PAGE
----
Old Soldiers...Yesteryear

I found most of this “stuff” in a letter written by my paternal grandfather to my mother just after Christmas in 1931. Although World War I had then been over for thirteen years it was obvious that the memory of it was still very vivid in the minds of those who lived during those years. And so, it would always be.

                Even so my father must not have talked much about his war – “The war to end all wars” they called it. I would later find in my own experience that such matters only get easier to talk about the further you distance yourself from them. And even then, some of the really bad things are purposely forgotten or never fully aired. Perhaps it’s best that way.

                Pop enlisted in the Maine National Guard on the 5th day of July in 1917. Shortly afterward his company was called to Fort Williams and the federal government assumed control over the unit. On the 25th of August he left Fort Williams for Camp Curtis in Boxford, Massachusetts where he joined the 103rd Field Artillery, and started training for overseas deployment.

                At the end of September, the company was sent to Newport News, Virginia to collect horses and guns. Shortly thereafter they boarded the transport ship “Kansas” and set sail for the French seaport city of Brest, France. Whilst asea the transport ship encountered a bad storm. They were given up for lost. But 30 days later they somehow reached port having only lost time and a few horses on the cruise.

                From Brest Pop’s unit - that was by then known as the 103rd U.S. Field Artillery - left for Neufchateau where the regiment was preparing for combat. From there they went to Soissons to enter “the line” (i.e., to actively participate in the war). The unit was part of the first full American Army Division to land in France in 1917. It is known as the famed 26th “Yankee Division”.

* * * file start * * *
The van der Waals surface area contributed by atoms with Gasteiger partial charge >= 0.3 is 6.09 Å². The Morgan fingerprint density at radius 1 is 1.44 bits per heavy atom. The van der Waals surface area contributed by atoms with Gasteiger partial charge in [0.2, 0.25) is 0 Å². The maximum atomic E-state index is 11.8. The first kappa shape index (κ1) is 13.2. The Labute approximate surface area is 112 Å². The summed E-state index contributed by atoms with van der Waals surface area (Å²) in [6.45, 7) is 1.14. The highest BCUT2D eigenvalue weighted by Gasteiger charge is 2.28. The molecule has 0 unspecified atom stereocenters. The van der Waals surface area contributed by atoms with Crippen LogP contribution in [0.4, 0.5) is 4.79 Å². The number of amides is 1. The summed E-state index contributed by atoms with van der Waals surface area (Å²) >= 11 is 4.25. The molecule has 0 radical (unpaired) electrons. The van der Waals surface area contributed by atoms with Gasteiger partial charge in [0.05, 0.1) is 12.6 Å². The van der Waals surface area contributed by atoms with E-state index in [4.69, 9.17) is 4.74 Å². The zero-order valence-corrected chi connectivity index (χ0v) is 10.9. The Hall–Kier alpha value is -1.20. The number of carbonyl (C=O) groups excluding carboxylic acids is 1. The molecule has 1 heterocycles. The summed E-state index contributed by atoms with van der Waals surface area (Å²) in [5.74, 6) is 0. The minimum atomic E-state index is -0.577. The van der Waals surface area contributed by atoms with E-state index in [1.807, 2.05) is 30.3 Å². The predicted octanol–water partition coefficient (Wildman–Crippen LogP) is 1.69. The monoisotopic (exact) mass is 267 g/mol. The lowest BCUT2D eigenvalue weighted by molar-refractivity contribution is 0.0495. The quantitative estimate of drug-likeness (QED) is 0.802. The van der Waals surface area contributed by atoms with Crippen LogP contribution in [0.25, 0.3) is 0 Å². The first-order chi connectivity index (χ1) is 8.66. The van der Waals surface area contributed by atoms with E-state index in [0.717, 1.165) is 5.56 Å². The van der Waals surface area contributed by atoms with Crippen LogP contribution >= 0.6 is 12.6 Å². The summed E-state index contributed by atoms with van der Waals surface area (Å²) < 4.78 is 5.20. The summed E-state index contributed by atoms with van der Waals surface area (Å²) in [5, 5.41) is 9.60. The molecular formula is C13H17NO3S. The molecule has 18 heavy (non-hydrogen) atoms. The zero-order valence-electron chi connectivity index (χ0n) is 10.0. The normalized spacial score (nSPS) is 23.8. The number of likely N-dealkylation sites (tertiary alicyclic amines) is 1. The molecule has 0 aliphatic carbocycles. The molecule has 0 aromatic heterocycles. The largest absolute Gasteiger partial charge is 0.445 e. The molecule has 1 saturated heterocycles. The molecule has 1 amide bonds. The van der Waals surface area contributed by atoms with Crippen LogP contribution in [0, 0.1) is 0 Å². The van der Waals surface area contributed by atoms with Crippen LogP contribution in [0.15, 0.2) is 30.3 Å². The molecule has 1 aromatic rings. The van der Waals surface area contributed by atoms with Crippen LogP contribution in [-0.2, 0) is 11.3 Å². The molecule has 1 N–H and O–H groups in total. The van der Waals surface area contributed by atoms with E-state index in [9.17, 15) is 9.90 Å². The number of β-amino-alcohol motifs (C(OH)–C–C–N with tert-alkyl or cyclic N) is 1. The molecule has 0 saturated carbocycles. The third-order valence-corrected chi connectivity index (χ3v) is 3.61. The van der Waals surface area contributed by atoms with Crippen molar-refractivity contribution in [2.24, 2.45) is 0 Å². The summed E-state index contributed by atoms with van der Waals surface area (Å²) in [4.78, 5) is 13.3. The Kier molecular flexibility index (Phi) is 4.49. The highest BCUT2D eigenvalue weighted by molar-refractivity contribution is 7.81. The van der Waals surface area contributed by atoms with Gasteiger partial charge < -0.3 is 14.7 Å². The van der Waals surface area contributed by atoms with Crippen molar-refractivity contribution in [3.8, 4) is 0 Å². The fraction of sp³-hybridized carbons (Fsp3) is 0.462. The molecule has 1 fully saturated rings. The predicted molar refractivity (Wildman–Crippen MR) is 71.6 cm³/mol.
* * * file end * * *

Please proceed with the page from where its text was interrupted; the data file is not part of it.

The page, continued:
Altogether they spent 205 days on the front line: participating in the Champagne-Marne, Aisne-Marne, St. Mihiel, Meuse-Argonne, and Defensive Sector battle campaigns. They advanced 23 miles and lost 2,281 soldiers during the expedition. 11,383 were wounded.

                Just six days before the Armistice (November 11, 1918) Pop fell victim to a mustard gas attack at Verdun and was hospitalized. Afterwards he was supposed to go to a “detention camp” but, instead, set off to find and rejoin his regiment. And on the Eve of Christmas 1918 he found them. In the process, however, his medical records were lost. As a consequence, he wasn’t awarded a purple heart until he was well into his 80s.

                Pop was discharged from the service in April of 1919. He was 21 years old. A short time later he left his home state of Maine on a young man’s quest to find his fortune in the west. On his way there he stopped to see his uncle, the Reverend Howard C. Lynch at the First Congregational Church in a little Ohio village called Vermilion. He never left.

                For the most part he put the war behind him. But he never ever forgot those he left behind nor those whose war wounds were much deeper than his own. As the years turned, he became a charter member and first Commander of Vermilion’s American Legion Post. And so long as he could he participated in Memorial and Armistice Day ceremonies. He was also the last person to fire one of the big naval cannons in Exchange Park on the 4th of July in 1921.  (VPJ 07/12/21). In his later years he fired the little cannon (inset picture) kept by the Legion at football games, etc.

Fresh from the war Pop must not have talked a great deal about his war - “The war to end all wars” – at least to Mom, which explains the letter from her father-in-law. But there was a New Year ahead (1932) and the world was at peace. There would perhaps be time to think and speak of that yesteryear another day.

                Personal Papers and photograph from the Roscoe-Tarrant Family Collection; Special Thanks to my family; Published in the Vermilion Photojournal 01/07/10.

                Vermilion resident Rich Tarrant is Curator of the Vermilion History Museum and a son and a grandson of the late proprietors of The Vermilion News (1897-1964). Readers may email him at: rnt@twc.com